Fresh new MC’s and surprise collaborations, July was an exciting Summer kickoff for what doesn’t really feel like Summer at all. Posthumous releases from Pop Smoke and Juice WRLD had us remembering come-up stars that left us too soon, unannounced projects like Dinner Party and Taylor Swift’s Folklore were much-welcomed surprises, and new voices such as Che Noir, Da Great Ape, and Flo Milli, stoked enough fire to keep the season hot.
Flo Milli – Ho, Why is You Here ?
Barreling through at the end of the month, Flo Milli’s Ho, Why is You Here ? was packed with the powerful energy we needed to feel energized as badass ho’s during this pandemic. I’ve pretty much had it on repeat ever since its release on July 24. With lyrics like “All they do is talk shit like a toilet with some lips,” and “I walk in the room, they get low self esteem,” Flo Milli speaks it like it is, and she’s got the heat to back it up.
Terrace Martin, Robert Glasper, 9th Wonder, and Kamasi Washington – Dinner Party
The link-up announcement of a supergroup composed of Kendrick-producer Terrace Martin, jazz saxophonist Kamasi Washington, pianist Robert Glasper, and legendary beat master 9th Wonder came as a surprise, but they’re collaboration certainty makes complete sense. Especially with most of the jazzy jams featuring Phoelix (singer and producer on Noname’s Telefone), their musical styles blend seamlessly. Standout song “Love You Bad” is a ’70s soul hip-hop beat that would make J Dilla proud.
Taylor Swift – folklore
A true, complete surprise. Taylor Swift’s “indie album,” as the press deems it, was produced by The National’s Aaron Dessner and pop-everyman Jack Antonoff. Quieter then her previous projects of Reputation and Lover, Dessner’s influence is immediately at the forefront of Folklore, propping up some of Taylor’s most mature work yet. The single “Exile” goes even further into the theme, featuring Justin Vernon singing in his natural baritone. One could only imagine such influence stemming from Dessner’s work with National frontman Matt Berninger, however Swift’s experiment still proves fruitful.
Apollo Brown & Che Noir – As God Intended
Thanks to the Griselda crew, Buffalo has emerged as the last torch holder of old school New York rap. Che Noir, one of Buffalo’s most promising pupils, connected with Apollo Brown, the legendary Detroit producer, spitting alongside Black Thought on “Hustle Don’t Give,” and gliding over beats sampling Nikki D’s lost-in-time hit on Roseandblog’s Verse of the Month: “Daddy’s Little Girl.”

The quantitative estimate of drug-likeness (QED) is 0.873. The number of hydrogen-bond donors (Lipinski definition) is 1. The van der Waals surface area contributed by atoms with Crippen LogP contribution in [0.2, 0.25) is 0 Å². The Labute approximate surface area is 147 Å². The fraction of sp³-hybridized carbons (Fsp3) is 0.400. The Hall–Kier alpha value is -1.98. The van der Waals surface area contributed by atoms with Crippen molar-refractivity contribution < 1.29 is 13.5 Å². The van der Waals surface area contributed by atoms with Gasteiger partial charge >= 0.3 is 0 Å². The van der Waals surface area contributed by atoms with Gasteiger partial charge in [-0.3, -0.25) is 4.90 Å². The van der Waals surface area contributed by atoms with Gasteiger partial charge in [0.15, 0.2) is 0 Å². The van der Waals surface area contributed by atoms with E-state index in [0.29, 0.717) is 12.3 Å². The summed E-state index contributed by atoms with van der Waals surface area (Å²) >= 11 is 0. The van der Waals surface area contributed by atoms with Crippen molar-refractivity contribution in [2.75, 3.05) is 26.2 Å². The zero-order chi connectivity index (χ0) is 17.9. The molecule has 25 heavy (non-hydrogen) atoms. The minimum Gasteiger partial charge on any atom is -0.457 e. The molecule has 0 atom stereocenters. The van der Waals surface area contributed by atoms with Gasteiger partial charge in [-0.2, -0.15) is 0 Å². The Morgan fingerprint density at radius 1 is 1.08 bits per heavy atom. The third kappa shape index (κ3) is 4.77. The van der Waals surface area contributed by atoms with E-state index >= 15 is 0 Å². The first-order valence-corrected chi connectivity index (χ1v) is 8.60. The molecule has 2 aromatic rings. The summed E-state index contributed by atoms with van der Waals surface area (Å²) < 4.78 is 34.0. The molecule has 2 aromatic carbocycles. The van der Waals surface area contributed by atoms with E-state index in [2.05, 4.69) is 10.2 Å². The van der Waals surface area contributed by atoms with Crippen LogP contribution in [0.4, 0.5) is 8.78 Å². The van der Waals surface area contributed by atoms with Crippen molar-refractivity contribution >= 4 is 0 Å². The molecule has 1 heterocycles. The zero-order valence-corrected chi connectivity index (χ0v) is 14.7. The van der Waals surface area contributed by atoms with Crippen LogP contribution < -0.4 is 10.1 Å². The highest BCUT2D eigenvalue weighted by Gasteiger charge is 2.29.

Pop Smoke – “Gangstas”
As I wrote in Pop Smoke Had Made It Before Shooting for the Stars, Pop Smoke’s posthumous record lived in that questionable space between a fitting tribute and picked-up drafts turned into radio forgettables. Pop Smoke didn’t want to stay regional, but he wasn’t a national sensation because he had mainstream range and appeal. His strength lied in tracks here like “Gangstas,” where the Brooklyn Drill magic still vibrates.
The Kid LAROI – “Tell Me Why”
There’s something about emo bands influencing Juice WRLD influencing a kid from Australia that my mind hasn’t grappled with on a genre-trajectory basis, but if Juice WRLD was looking for someone to carry on his sound past his untimely death, he found out in The Kid LAROI.
Pink Sweat$ – “Icy”
Pink Sweat$ is the prime example of how quickly artists can rise to the national level out of nowhere. A studio singer and friend of Tierra Whack, Pink Sweat$’ debut ep Volume 1 was full of songs that he had originally written for other artists, but now that he’s established himself as a solo artist, he can vibe on grooves for himself, such as “Icy,” and figure out what it means to be Pink Sweat$ on The Prelude.
Kevin Gates – “Difficult”
The Baton Rouge “2 Phones” rap superstar, Kevin Gates has only been able to release two official projects since 2016 in and out of prison, but also brings his penchant for melody on the occasional surprise single. The chorus on “Difficult” is no exception.
Da Great Ape – STR8DROP
Atlanta come-up Da Great Ape got the co-sign from T.I. before releasing STR8DROP, his new record on Warner featuring Rick Ross. With militant production and a booming voice like Chuck D, Da Great Ape’s Jeezy-inspired trap rap shows the most promise for a A-list promotion.
Buju Banton – Upside Down 2020
Buju Banton, one of the most cherished Jamaican artists since Bob Marley, returns after a decade with Upside Down 2020, an eclectic record featuring classic reggae sounds on “Yes Mi Friend” with Stephen Marley, hip-hop ventures with Pharrell Williams and Stefflon Don, and global messages on “The World Is Changing.” “I say, the world is changing, not today, nor yesterday,” he sings, “Everyone’s eyes are open, they can see clear.”
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